Twice after she cried on my shoulder about breakups with men, she anonymously sent me bouquets of roses. Which roused the curiosity — and envy — of the new board chairman. Nobody sent him roses. When she alluded to co-workers teasing her about her crush, I got worried. Took the coward’s way out: told my wife about her — not the roses or the Pegasus, and certainly not that Lenore once had my stiff dick in her hands. Just that her flirting had become office gossip.

My wife’s idea of support was to call my desk after five to ensure I was actually working. Amusing my secretary: “Now you have two women checking on you, not just your office wife.”

After spring coed-softball practice she invited me for a drink. To place our drink in time, Mount St. Helen’s had not yet blown its top but was spewing ash and steam seventy miles south. Cars and RVs littered the I-5 shoulder as people stopped to gawk and take pictures.

My log: In the bar’s parking lot I was the only one looking away from the plume — at Lenore. “Most kissable lips at headquarters,” I said. And demonstrated, while the proletariat goggled at the plume. She was headed to a party somewhere, said she wished she could take me with her…

Over the next few weeks we had more drinks. I don’t remember forgetting my sunglasses in a bar, but she called to invite me over to get them. They were expensive Serengetttis. I went. We were in the little hall between her kitchen and living room when she pushed open a closed door. “Observe the famous bed.” Wry smile. “The one you turned down more than once.”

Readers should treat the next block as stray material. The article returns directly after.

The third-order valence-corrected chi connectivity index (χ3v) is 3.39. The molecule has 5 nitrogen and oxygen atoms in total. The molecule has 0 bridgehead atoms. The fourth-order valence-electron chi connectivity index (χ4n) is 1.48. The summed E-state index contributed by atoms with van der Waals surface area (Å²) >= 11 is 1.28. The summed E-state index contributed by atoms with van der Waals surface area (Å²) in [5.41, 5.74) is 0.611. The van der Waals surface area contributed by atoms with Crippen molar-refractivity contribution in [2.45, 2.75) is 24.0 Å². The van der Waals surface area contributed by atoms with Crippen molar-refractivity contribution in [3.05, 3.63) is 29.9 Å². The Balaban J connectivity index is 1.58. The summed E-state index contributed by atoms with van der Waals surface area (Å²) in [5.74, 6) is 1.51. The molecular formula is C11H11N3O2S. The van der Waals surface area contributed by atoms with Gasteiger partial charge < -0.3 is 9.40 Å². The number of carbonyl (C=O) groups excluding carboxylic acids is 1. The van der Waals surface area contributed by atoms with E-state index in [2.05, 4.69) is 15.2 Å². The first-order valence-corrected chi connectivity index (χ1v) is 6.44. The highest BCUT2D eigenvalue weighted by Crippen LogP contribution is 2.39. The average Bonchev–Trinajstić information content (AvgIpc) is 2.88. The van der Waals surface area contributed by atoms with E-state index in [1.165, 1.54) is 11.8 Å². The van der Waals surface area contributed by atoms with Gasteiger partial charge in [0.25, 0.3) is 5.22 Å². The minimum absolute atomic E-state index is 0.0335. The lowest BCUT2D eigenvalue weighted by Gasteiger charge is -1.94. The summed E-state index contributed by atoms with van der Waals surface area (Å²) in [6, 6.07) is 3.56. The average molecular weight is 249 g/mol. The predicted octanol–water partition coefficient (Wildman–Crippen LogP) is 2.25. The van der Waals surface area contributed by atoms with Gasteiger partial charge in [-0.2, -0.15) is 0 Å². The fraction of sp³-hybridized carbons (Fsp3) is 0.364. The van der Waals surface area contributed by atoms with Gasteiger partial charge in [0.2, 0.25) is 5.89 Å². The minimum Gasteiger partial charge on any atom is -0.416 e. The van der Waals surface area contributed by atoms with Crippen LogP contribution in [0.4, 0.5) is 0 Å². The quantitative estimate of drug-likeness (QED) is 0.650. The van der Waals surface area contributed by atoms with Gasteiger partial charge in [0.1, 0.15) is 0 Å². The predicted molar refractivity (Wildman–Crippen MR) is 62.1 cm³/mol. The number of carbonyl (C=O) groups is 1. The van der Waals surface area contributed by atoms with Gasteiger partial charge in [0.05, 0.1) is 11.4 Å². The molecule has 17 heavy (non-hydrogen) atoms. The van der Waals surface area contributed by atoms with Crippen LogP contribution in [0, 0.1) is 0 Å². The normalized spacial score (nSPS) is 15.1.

She said she could not figure me out. I mentioned a woman who called me an enigma. “She said you were an enigma? I wish I had been the one to say that! I love you and hate you for making me love you.” I bet her fifteen dollars she would never go to bed with me. “Got your fifteen dollars right now?” I said are you serious? “Serious or delirious…”

Why didn’t I just say bring my Serengettis to work? I was leaving for a convention, on the way home to pack. Lame excuse to turn her down again. But she was smug, having called my bluff. “You better have fifteen bucks when you get back!”

At home my marriage administrator not only did not run to my arms, as Julie London sang. She didn’t even get out of her recliner to gripe about having to get the kids to the babysitter alone since I’d be at the convention.

Volcanic ash from St. Helen’s peppered our cars. The air smelled of brimstone. The night seemed full of ominous portent. The pending eruption of St. Helen’s? Or Lenore? Damned if I knew.



Bill Burkett

Professional writer, Pacific Northwest. 20 Books: “Sleeping Planet” 1964 to “Venus Mons Iliad” 2018–19. Most on Amazon for sale. Il faut d’abord durer.